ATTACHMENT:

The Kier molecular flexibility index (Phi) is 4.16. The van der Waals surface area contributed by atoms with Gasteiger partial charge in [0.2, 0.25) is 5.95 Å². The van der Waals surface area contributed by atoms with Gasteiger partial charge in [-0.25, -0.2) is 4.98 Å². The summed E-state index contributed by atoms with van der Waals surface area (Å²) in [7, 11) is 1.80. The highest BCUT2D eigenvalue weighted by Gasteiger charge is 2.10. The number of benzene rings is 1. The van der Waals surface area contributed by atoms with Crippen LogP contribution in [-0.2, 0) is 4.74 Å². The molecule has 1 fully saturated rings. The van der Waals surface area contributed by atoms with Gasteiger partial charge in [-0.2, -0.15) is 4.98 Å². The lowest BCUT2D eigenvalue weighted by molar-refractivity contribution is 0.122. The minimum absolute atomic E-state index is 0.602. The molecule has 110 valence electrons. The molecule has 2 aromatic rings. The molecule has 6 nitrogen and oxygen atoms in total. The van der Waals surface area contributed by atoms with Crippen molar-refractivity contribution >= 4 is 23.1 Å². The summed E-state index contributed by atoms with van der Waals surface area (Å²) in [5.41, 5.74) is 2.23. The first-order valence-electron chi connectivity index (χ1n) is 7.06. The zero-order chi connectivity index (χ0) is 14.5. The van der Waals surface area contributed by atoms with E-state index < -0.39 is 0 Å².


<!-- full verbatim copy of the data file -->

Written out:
The Kier molecular flexibility index (Phi) is 4.16. The van der Waals surface area contributed by atoms with Gasteiger partial charge in [0.2, 0.25) is 5.95 Å². The van der Waals surface area contributed by atoms with Gasteiger partial charge in [-0.25, -0.2) is 4.98 Å². The summed E-state index contributed by atoms with van der Waals surface area (Å²) in [7, 11) is 1.80. The highest BCUT2D eigenvalue weighted by Gasteiger charge is 2.10. The number of benzene rings is 1. The van der Waals surface area contributed by atoms with Crippen LogP contribution in [-0.2, 0) is 4.74 Å². The molecule has 1 fully saturated rings. The van der Waals surface area contributed by atoms with Gasteiger partial charge in [-0.2, -0.15) is 4.98 Å². The lowest BCUT2D eigenvalue weighted by molar-refractivity contribution is 0.122. The minimum absolute atomic E-state index is 0.602. The molecule has 110 valence electrons. The molecule has 2 aromatic rings. The molecule has 6 nitrogen and oxygen atoms in total. The van der Waals surface area contributed by atoms with Crippen molar-refractivity contribution >= 4 is 23.1 Å². The summed E-state index contributed by atoms with van der Waals surface area (Å²) in [5.41, 5.74) is 2.23. The first-order valence-electron chi connectivity index (χ1n) is 7.06. The zero-order chi connectivity index (χ0) is 14.5. The van der Waals surface area contributed by atoms with E-state index < -0.39 is 0 Å².